Is there anything we can do - and I use "we" here to define all of us board game publishers who do not have hundreds of thousands of dollars in marketing budgets - anything at all we can come up with to compete?
My only thought is that more of us should put forces together, not in a large, fragile alliance, but rather properly consolidating, putting forces together and forming larger companies, which can start having at least a tenth of the marketing budgets of large publishers.
What do you think about this?
- [+] Dice rolls
20 Aug 2018
The recent developments in the Kickstarter campaign from CMON’s Death May Die have left the crowdfunding division of community in a state of uproar. The company that has been bringing us plastic zombies, Vikings and extra-terrestrial invaders has caught a lot of flak – some probably well-deserved.
A side effect of the lively discussion that ensued was also the rekindling of a certain sentiment, namely that big publishers should leave Kickstarter for good. I’m here to tell why this would be a major disservice to Kickstarter backers – and to small creators as well.
We all know what crowdfunding is for. Dream a project, find people ready to back you, and make it a reality. It’s a romantic notion, one that feeds off an almost universal desire to see the underdog succeed. However, when established publishers start throwing their hats into the ring, it seemingly becomes almost impossible for the little guy (or gal) to really break through.
Well, not necessarily.
I believe we can safely say that board games truly made it to Kickstarter for the first time in 2010. It was then, during a 60-day period between April and June that the first edition of Alien Frontiers was funded. It was a game that – for a time – took our imagination by storm.
Almost everybody was surprised that someone was able to put a board game on Kickstarter, receive almost triple the funds needed to print and deliver copies to backers, and then put it on store shelves, albeit for a blink of an eye, before players hungry for some dice-based innovation and retro sci-fi atmosphere gobbled up the first printing.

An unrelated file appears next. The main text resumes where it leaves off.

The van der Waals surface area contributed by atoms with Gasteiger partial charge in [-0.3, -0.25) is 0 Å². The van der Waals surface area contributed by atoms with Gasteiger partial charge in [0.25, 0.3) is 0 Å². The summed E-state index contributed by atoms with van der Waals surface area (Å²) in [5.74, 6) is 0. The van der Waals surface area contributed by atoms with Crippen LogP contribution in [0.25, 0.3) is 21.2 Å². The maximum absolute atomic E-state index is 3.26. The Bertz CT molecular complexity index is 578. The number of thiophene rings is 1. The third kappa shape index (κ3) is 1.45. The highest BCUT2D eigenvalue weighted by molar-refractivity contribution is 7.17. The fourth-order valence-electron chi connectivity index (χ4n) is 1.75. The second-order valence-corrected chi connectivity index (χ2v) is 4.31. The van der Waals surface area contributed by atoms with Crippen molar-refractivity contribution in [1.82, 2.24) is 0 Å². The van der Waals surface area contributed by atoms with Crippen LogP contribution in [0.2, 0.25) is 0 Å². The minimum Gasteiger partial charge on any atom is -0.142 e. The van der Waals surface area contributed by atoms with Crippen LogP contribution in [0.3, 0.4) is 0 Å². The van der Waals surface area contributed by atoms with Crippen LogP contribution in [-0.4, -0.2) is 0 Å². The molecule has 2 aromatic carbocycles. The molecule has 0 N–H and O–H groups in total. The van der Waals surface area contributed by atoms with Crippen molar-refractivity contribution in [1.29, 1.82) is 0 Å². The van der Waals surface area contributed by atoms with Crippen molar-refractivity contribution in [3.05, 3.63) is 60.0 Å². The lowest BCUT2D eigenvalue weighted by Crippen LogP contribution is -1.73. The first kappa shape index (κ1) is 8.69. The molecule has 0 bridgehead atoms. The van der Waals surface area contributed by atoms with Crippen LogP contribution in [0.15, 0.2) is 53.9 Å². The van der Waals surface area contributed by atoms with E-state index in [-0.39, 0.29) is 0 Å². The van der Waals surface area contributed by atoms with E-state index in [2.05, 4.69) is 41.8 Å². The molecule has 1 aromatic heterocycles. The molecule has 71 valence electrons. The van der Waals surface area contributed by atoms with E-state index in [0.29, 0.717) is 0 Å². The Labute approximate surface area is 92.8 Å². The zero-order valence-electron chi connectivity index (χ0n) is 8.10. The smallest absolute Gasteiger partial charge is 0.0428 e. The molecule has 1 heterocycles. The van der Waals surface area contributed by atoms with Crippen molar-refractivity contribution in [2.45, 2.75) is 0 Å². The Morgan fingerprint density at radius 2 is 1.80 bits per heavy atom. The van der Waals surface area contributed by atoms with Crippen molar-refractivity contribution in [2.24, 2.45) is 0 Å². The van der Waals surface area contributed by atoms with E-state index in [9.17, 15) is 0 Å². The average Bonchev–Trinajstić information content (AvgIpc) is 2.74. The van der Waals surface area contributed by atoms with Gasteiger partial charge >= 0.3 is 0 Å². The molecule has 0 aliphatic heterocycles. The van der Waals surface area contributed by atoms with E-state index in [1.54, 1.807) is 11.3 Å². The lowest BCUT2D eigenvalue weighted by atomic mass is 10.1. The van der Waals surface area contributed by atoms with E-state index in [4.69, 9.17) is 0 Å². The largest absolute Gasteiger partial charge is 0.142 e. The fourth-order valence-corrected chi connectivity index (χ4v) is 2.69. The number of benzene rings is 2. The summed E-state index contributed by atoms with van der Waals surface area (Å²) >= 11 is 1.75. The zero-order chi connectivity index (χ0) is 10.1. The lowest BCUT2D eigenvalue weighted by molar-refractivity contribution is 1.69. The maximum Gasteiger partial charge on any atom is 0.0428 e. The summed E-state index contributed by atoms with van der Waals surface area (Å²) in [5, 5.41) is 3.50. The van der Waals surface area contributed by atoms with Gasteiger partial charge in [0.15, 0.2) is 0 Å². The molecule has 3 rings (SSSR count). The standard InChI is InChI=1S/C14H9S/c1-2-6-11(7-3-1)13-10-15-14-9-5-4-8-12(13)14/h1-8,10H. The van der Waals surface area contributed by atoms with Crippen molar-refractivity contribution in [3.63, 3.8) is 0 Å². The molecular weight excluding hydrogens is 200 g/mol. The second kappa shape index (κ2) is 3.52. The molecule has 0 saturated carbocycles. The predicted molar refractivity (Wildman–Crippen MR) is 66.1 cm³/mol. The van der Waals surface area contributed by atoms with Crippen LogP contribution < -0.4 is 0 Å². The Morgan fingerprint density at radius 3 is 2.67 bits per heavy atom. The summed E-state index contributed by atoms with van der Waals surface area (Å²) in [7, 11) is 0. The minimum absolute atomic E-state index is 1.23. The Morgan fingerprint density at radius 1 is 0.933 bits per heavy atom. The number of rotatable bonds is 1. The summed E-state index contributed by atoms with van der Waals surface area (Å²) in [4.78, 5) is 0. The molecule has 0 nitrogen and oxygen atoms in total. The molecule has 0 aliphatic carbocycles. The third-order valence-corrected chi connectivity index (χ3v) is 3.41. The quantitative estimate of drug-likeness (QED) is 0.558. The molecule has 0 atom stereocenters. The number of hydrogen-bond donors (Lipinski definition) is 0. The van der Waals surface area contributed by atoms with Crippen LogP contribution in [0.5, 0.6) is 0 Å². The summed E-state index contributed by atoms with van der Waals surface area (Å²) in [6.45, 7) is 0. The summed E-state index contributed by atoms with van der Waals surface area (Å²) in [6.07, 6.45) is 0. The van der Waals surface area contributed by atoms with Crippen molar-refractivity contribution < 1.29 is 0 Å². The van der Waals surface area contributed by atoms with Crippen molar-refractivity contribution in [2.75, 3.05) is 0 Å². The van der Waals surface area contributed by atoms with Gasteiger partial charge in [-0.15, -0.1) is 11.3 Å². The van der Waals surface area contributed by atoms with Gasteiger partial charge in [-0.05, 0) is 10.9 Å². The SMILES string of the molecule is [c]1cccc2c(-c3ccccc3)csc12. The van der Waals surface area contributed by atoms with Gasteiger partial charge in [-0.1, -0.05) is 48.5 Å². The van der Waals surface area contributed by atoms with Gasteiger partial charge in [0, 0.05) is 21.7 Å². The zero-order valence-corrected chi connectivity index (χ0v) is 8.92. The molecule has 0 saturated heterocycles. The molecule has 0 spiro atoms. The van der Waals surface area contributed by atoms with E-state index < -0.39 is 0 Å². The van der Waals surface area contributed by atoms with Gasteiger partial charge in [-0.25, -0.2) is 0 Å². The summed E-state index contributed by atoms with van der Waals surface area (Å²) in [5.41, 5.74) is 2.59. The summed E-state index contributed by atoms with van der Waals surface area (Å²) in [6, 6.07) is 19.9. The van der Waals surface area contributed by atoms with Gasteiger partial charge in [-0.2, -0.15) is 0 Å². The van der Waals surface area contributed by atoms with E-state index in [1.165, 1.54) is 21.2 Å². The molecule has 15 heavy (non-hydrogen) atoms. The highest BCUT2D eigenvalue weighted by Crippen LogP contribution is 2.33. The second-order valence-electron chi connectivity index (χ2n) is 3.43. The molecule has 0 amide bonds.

Now, stop for a moment and tell me if you remember how much Alien Frontiers made on Kickstarter? If you don’t (and chances are, you probably don’t), do me a favour and don’t check yet. Just try to recall what the perception of its initial success was – and hold on to that though for just a while more. We’ll get to it in a few short paragraphs.
I’m a project creator myself, so – using the default Kickstarter tool that tracks backer activity of a live project from within – I can vouch for a certain negative influence the biggest projects have on the smaller ones. If you ever ran your own campaign while a new CMON monster landed on Kickstarter, or when a game like Batman: Gotham City Chronicles launched, you definitely felt the ripples.
Some of your backers had to make some hard choices and left you for a bigger, more shiny box. At that moment it’s easy to state that the larger project sucked some life out of a number of smaller ones – and that statement would even be - in essence - true. Good projects of smaller size survive this short turmoil with but a few scratches. Projects fighting for their life usually suffer a mortal wound and go down forever.
Regardless of how many big projects are there on Kickstarter at any given moment, success still breeds success, and repeated failures almost uniformly push projects into a death spiral. The presence of bigger, louder and bolder games only enhances what is already a part of our nature: to change our mind and pursue things we perceive as better.
Still, when you compare a project like Death May Die – one that was actually pretty troubled when compared to the smoothness of other CMON’s vehicles – to a game of a small creator making their first steps in the world of board game crowdfunding, it’s easy to think that they stand no chance. After all, they will never get even a half of the money made by a big publisher. They will often make less than one tenth. Yet, with your help, that will be enough.
Remember when I asked you to hold on to your perception of how much money Alien Frontiers originally made on Kickstarter? It's time to tell you exactly how much: $14,885.
It may come as a bit of shocker. Even if you take into account that it was over 8 years ago (and adjust accordingly), you still end up with an amount that pales in comparison to what many projects today reach. And yet, it was enough to (pardon the pun) kickstart the game, which has since proven a commercial and critical success.
With Kickstarter being as popular as it is today, receiving double the backing Alien Frontiers had received back in the day is probably easier than it was in 2010. Competing with the likes of CMON is a whole different issue, but becoming a successful project creator is simply a matter of a lot of work, and a bit of knowledge.
The knowledge is suprisingly easy to obtain. You can ask around, and many project creators will share their experiences, allowing you to better prepare for the exprience of crowdfunding a game - and often avoiding their mistakes.